by MaryAlice Bitts-Jackson
Student-researchers have been working hard in the lab and the field throughout the year, conducting original research across the spectrum of scientific inquiry. After months of careful data-gathering and analysis, they're ready to announce what they’ve learned.
Their work sets the stage for the Science Student Research Symposium. Held every spring, the symposium corrals students who are studying biology, biochemistry & molecular biology, chemistry, computer science, earth sciences, environmental studies & environmental science, mathematics, neuroscience, physics & astronomy and psychology in the Rector Science Complex Atrium, where they present recent or ongoing work to the entire campus community.
“We have a lot of students who are doing really great science, on and off campus, but they don’t really get much of a chance to see what students in other science disciplines are doing,” said Assistant Professor of Chemistry Jason Gavenonis, noting that each science department holds its own spring symposium in the weeks leading up to the all-science event. “So this is a great opportunity for people to see what’s going on all across the college community.”
This year's symposium brought together 53 students or student research teams, each with posters to display their findings. The challenge: To explain their highly technical work to students, faculty and staff with varied backgrounds and areas of expertise.
Sydney Diamond ’16 (environmental studies) earned an award for her presentation on fieldwork she conducted on a high-altitude lake in southern Peru under the mentorship of Kristin Strock, assistant professor of environmental studies. Diamond posited that the shifting of in-lake diatom communities were caused by an increase of temperature and wind speed in the region over time—a measurable effect of climate change.
"I loved presenting at the symposium because it gave me a chance to answer some really interesting questions," Diamond said, adding that the event also helped prepare her to present that material at a conference for the Association for the Sciences of Limnology and Oceanography, held in New Mexico this coming June.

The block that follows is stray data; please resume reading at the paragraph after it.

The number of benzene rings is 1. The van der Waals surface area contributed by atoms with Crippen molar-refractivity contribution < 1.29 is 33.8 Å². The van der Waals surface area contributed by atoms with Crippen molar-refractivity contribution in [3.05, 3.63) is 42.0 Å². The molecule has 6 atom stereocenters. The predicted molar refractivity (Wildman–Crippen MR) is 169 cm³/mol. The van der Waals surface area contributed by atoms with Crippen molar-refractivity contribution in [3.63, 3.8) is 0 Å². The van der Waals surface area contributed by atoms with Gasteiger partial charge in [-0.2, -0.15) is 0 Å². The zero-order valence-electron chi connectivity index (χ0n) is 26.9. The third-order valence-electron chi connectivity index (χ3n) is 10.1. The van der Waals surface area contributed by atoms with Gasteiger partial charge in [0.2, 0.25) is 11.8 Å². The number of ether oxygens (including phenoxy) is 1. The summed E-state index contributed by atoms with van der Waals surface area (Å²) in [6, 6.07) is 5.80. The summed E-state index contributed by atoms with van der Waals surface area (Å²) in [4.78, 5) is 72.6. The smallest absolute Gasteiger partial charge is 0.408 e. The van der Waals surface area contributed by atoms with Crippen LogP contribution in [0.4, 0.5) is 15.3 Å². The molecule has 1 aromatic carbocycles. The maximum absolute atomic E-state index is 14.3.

Physics majors Emily Whitaker '17 and Sean Jones '17 earned honors for their interactive presentation on a biogas digester paired with a solar air heater for the College Farm. The first of its kind, the enhanced digester is being built under the direction of Professor of Physics Hans Pfister and Assistant Farm Manager Matt Steiman to increase year-round production of biogas at minimal energy cost. A pilot-scale biogas digester was installed at the farm last year.
"Lab work is so much fun, but communicating science is key, and it was so rewarding to show people what we have accomplished and what we are planning on doing," said Whitaker, who also presented the result of her summer 2015 research, using soil-water content sensors to measure lake-ice thickness in Lake Mendota, Wisconsin; that work was funded through the National Science Foundation and is being published in Limnology and Oceanography: Methods. "It was also great hearing feedback from people on ways to improve the system or how to plan future work, which is one of the most important aspects of science interaction with the public."
Published April 21, 2016